In “The Thinker as Poet,” Heidegger also describes confrontation with the cold. He tells of “snowstorms” tearing “at the cabin” on “winter nights,” followed by a morning where he looks out, seeing a “landscape… hushed in its blanket of snow.”

This forms a dramatic setting for the following verse:

Thinking's saying would be stilled in 
its being only by becoming unable
to say that which must remain

Thinking’s saying would be stilled in its being—what is the significance of speech being “still?” The question concerns memory. Heidegger remembers the terror of the previous nights, when snowstorms startled him, seeing it in the docile snow on the ground around the cabin. How does one convey that experience? The terror, the beauty, the relief and anxiety all wrapped together? How does one “still” the experience, the thought speaking to one?

Thinking’s saying would be stilled in its being only by becoming unable to say that which must remain unspoken. Somehow, the “unspoken” stills “thinking’s saying.” Speech with reverence for what should remain unspeakable is like a being. A contrast with Wittgenstein’s seventh proposition is useful here: “That whereof we cannot speak, thereof we must remain silent.” Wittgenstein introduces the unspeakable with regard to ethics and aesthetics. There are propositions we will live and die for; their truth cannot be debated in the way one might argue about whether someone ate too much before dinner or not.

For Heidegger, “becoming unable to say that which must remain unspoken” refers to what is most personal. This is not necessarily the same for Wittgenstein. Propositions of ethics and aesthetics can lend themselves to moral codes and notions of universal truths. But for Heidegger, describing an all-too-personal event entails something which must remain unspoken. Empathy can only reach what another went through, it cannot grasp the same.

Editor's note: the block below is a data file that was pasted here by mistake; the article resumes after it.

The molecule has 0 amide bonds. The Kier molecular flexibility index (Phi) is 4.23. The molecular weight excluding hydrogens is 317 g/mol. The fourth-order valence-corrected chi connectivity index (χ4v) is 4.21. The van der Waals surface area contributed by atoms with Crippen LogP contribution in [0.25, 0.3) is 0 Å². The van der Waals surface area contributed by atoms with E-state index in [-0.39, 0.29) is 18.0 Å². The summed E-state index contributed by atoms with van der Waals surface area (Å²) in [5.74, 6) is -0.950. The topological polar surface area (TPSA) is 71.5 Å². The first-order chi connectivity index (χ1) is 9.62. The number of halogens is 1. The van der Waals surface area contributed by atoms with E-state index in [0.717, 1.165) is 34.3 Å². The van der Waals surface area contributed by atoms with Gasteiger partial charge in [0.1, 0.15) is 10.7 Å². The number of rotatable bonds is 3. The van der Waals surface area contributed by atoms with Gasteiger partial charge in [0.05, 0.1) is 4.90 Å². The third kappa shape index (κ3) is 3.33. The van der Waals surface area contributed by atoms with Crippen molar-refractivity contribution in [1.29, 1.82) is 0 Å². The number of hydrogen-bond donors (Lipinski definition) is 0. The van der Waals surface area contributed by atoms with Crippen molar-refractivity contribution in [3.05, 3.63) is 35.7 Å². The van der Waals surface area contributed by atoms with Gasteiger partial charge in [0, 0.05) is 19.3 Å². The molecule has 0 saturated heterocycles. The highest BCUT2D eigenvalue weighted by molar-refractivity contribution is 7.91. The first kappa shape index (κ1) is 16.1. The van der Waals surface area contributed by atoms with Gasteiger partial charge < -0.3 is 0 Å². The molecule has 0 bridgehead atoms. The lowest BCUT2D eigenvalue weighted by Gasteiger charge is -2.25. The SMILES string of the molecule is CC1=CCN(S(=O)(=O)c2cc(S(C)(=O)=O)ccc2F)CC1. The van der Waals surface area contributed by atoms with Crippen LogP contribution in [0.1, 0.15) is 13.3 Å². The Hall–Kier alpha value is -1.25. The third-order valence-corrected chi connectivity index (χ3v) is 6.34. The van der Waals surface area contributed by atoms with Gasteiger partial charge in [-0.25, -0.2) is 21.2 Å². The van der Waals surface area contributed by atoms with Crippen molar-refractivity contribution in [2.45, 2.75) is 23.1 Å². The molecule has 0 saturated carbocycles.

There is an outstanding question. How does one come to terms with one’s own experience? How does one speak to oneself about what is imperfectly remembered, said in various ways at different times? An inability to truly understand oneself would mean that thinking oneself is always a confrontation with the matter that is the self. One cannot really say oneself, and in Heidegger’s words, that inability would bring thinking face to face with its matter.

Identity is fragmented and at the same time irreducible. This corresponds with Ungaretti’s two poems above, but does it provide relief? Heidegger does not seem as anxious at the end of his little meditation: That a thinking is, ever and suddenly—whose amazement could fathom it? Again, the tragic holds priority. Those moments all could be lost are not only fatal, but ill-remembered. Often, we hold up as idols those who did fall to pieces, who died thinking themselves failures. It is just, beautiful, and good that we do this. But they weren’t wrong to feel abandoned by the infinite. We, in our finitude, did nothing for them when they were here.


Heidegger, Martin. “The Thinker as Poet” in Poetry, Language, Thought. Translated by Albert Hofstadter. New York: HarperCollins/Perennial, 2001. 11.